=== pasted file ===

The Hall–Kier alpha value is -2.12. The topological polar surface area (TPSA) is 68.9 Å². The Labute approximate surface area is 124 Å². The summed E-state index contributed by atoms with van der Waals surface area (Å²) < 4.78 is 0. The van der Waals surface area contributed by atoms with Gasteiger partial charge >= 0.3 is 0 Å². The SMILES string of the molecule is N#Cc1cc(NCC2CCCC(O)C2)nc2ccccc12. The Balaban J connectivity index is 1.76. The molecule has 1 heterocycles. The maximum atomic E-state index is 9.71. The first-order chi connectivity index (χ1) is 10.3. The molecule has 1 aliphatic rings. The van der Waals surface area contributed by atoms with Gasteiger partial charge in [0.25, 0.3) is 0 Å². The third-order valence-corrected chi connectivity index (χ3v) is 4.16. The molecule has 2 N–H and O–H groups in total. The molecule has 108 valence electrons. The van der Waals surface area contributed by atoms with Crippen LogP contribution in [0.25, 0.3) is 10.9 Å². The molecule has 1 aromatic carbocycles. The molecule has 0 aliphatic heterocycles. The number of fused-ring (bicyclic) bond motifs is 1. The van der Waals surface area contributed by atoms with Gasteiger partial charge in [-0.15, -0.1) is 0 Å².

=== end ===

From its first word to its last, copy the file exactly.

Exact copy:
The Hall–Kier alpha value is -2.12. The topological polar surface area (TPSA) is 68.9 Å². The Labute approximate surface area is 124 Å². The summed E-state index contributed by atoms with van der Waals surface area (Å²) < 4.78 is 0. The van der Waals surface area contributed by atoms with Gasteiger partial charge >= 0.3 is 0 Å². The SMILES string of the molecule is N#Cc1cc(NCC2CCCC(O)C2)nc2ccccc12. The Balaban J connectivity index is 1.76. The molecule has 1 heterocycles. The maximum atomic E-state index is 9.71. The first-order chi connectivity index (χ1) is 10.3. The molecule has 1 aliphatic rings. The van der Waals surface area contributed by atoms with Gasteiger partial charge in [0.25, 0.3) is 0 Å². The third-order valence-corrected chi connectivity index (χ3v) is 4.16. The molecule has 2 N–H and O–H groups in total. The molecule has 108 valence electrons. The van der Waals surface area contributed by atoms with Crippen LogP contribution in [0.25, 0.3) is 10.9 Å². The molecule has 1 aromatic carbocycles. The molecule has 0 aliphatic heterocycles. The number of fused-ring (bicyclic) bond motifs is 1. The van der Waals surface area contributed by atoms with Gasteiger partial charge in [-0.15, -0.1) is 0 Å².